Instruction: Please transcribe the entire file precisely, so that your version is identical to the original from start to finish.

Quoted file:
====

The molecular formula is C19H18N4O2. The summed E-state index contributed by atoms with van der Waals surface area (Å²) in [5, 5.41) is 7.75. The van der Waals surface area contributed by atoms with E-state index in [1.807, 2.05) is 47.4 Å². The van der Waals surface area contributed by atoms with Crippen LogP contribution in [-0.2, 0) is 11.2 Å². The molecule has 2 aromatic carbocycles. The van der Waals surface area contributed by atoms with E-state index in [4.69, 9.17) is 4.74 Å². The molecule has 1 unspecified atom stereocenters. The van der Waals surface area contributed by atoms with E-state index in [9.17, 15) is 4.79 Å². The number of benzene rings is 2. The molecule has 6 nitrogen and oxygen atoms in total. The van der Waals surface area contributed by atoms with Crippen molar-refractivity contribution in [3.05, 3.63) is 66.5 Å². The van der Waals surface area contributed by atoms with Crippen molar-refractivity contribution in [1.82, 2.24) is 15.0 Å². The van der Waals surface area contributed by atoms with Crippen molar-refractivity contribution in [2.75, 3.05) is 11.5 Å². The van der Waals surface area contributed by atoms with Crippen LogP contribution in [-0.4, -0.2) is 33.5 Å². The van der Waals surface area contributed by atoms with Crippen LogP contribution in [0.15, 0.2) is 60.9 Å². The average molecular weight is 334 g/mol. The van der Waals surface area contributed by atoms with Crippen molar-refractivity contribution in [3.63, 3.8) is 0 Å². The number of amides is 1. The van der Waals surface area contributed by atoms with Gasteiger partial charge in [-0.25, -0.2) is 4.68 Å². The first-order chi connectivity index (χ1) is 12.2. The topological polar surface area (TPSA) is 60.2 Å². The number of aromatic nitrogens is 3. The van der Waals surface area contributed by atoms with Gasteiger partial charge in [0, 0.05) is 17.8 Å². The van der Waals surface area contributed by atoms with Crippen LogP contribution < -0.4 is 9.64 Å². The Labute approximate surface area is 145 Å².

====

The molecular formula is C19H18N4O2. The summed E-state index contributed by atoms with van der Waals surface area (Å²) in [5, 5.41) is 7.75. The van der Waals surface area contributed by atoms with E-state index in [1.807, 2.05) is 47.4 Å². The van der Waals surface area contributed by atoms with Crippen LogP contribution in [-0.2, 0) is 11.2 Å². The molecule has 2 aromatic carbocycles. The van der Waals surface area contributed by atoms with E-state index in [4.69, 9.17) is 4.74 Å². The molecule has 1 unspecified atom stereocenters. The van der Waals surface area contributed by atoms with E-state index in [9.17, 15) is 4.79 Å². The number of benzene rings is 2. The molecule has 6 nitrogen and oxygen atoms in total. The van der Waals surface area contributed by atoms with Crippen molar-refractivity contribution in [3.05, 3.63) is 66.5 Å². The van der Waals surface area contributed by atoms with Crippen molar-refractivity contribution in [1.82, 2.24) is 15.0 Å². The van der Waals surface area contributed by atoms with Crippen molar-refractivity contribution in [2.75, 3.05) is 11.5 Å². The van der Waals surface area contributed by atoms with Crippen LogP contribution in [-0.4, -0.2) is 33.5 Å². The van der Waals surface area contributed by atoms with Crippen LogP contribution in [0.15, 0.2) is 60.9 Å². The average molecular weight is 334 g/mol. The van der Waals surface area contributed by atoms with Crippen molar-refractivity contribution in [3.63, 3.8) is 0 Å². The number of amides is 1. The van der Waals surface area contributed by atoms with Gasteiger partial charge in [-0.25, -0.2) is 4.68 Å². The first-order chi connectivity index (χ1) is 12.2. The topological polar surface area (TPSA) is 60.2 Å². The number of aromatic nitrogens is 3. The van der Waals surface area contributed by atoms with Gasteiger partial charge in [0, 0.05) is 17.8 Å². The van der Waals surface area contributed by atoms with Crippen LogP contribution < -0.4 is 9.64 Å². The Labute approximate surface area is 145 Å².